Photosynthesis: Follow up
Lesson 4 of 7
Objective: Students will be able understand the main idea of photosynthesis.
Purpose of Lesson:
The purpose of this lesson is to emphasize with students that photosynthesis makes food for plants. Many students hold on to the misconception that photosynthesis makes energy. It is a really good idea to make certain before cellular respiration that students have a strong foundation in photosynthesis.
Major Strategies to Watch for:
1) Independent- I pull a small group and work on a scaffolded reading.
2) Collaborative- The students clarify the text together.
Learning Goal: Understand the main idea of photosynthesis.
Opening Question: What does photosynthesis do?
Students record their opening question on their learning goal sheet and are ready to start class 3 min after the bell has rung. I reward students who get started early with ROCK STAR SCIENTIST tickets.
The purpose of this section is to introduce the learning of the day and hook the kids' attention.
Today, I start the hook by going back to the photosynthesis equation.
Together we identify the reactants, products, and practice understanding the atomic and molecular symbols.
I ask the students to look at the equation and identify what the purpose of photosynthesis is. We brainstorm some ideas and then set that as the purpose for learning.
The purpose of this section is to let students independently read and learn about photosynthesis from a text.
For this purpose I use a Free Online Textbook by cK-12. I love this site because it allows you to make your own online textbooks and the kids can access the readings and highlight and annotate them online! This is a great saver of paper...if you have access to computers! This cK-12 Photosynthesis article also contains visually interesting pictures and a video as well as an animation!
This is a screencast showing how to use the animation tools on cK-12.
Before my students get started on reading the text, I pull a small group of kids that are going to need some help. This scaffolded reading instruction will allow them to participate in an equal fashion with the other students in the collaborative reading. More information about scaffolded and collaborative reading can be found in my Literacy Framework.
For all students, I review our annotating system.
- Circle vocabulary words or words that are difficult.
- Underline the main idea.
- Put exclamation points by interesting ideas. (if students are online I have them actually make a note stating why this is interesting to them)
- Put a question mark by something that is confusing. (if students are online, I have them make a note asking a question.)
Most students will do this work independently. Some students will do the work with me in a scaffolded group.
The purpose of this section is for students to read and clarify their take-away together. Before we do that I model our "read to others routine" and make sure that students will be able to work together to clarify a piece of reading. For the focus lesson, I share the process with the students.
1. Get a partner. (My students are already grouped in heterogeneous reading partners)
2. One person reads a small section. The other person listens politely and attentively. I use this anchor chart when we read to others to encourage students to be polite, attentive listeners.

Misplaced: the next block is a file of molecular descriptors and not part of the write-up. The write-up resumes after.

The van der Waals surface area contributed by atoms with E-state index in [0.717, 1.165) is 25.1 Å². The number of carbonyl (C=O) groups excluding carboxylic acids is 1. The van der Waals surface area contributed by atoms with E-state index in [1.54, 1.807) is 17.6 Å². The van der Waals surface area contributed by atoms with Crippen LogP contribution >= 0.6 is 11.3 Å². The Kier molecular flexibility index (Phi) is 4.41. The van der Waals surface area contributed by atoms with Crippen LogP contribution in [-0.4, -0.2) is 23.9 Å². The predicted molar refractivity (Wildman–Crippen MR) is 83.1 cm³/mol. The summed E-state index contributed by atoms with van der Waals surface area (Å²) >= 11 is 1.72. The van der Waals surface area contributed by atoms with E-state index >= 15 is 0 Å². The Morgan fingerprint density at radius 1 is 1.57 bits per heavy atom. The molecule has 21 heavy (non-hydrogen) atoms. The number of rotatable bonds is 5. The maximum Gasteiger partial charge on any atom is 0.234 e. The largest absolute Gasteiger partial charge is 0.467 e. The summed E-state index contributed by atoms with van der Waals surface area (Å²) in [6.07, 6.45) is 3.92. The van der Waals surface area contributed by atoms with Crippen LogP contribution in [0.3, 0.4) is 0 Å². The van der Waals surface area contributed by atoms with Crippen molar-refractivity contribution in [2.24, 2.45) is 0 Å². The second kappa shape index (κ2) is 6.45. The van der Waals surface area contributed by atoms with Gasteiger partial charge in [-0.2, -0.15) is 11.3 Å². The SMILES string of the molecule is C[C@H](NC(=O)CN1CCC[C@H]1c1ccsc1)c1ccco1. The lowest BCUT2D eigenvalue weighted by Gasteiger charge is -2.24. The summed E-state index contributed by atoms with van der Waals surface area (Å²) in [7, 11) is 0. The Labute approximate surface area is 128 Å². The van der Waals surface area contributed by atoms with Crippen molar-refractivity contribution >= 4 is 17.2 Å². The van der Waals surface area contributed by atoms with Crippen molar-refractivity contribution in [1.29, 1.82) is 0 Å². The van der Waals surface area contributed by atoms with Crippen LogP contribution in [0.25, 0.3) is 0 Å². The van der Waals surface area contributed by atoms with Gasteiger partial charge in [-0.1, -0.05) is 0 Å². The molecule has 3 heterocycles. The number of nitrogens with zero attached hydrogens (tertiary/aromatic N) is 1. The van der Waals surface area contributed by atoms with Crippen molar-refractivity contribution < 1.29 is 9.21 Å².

3. When the reader is finished, the listener provides clarification to the reading. He/she states what they think it was mostly about. I use this poster of the word CLARIFY with a magnifying glass to show students that clarify means to look closely and find meaning.
4. The reader agrees or disagrees.
5. Both partners write down their version of the clarification UNDER the reading section.
Once the students understand the process I ask if anyone wants to help me model this to the class. I let the student decide if they are going to model reading out loud or clarifying. Then we go through the process in front of the class. I always make sure to really emphasize the writing process of this reading because that is the part students most often "forget".
Once the students have seen the model they are ready to go. Even the readers that struggle with difficult texts will be able to contribute because they read with me earlier.
The purpose of this section is to re-emphasize the purpose of photosynthesis by showing students a ClassZone animation. I especially like this animation of photosynthesis because it shows how the molecules are broken apart and then put back together. I display the animation on the screen and go through it asking questions like,
- What is happening on the screen?
- What molecules do you see here?
- What part of photosynthesis is this?
This animation is very flexible because it can take a small or large amount of time. In one class I did the animation as the closure because we were running out of time. In another class we were able to spend five minutes on it.
The purpose of this section is to assess students on the basic ideas of photosynthesis. This data will be useful in the days to come when students are transferring and applying information. I use clickers to get immediate results. Similar effects could be had by using Poll Anywhere, or you can just use paper and pencil. This quiz is only four questions because it is meant as a quick piece of formative data.
Closing Statement: "Today we looked at the main idea about photosynthesis which is that photosynthesis makes food for plants. Tomorrow we will do an experiment where we will see how the amount of light determines the amount of products."
Closing Question: "What do you think the BIG idea about photosynthesis is? What would you tweet about photosynthesis?"
Closure depends greatly on timing and is not as easy to plan in advance as opening. You can find more information about how I manage closure here.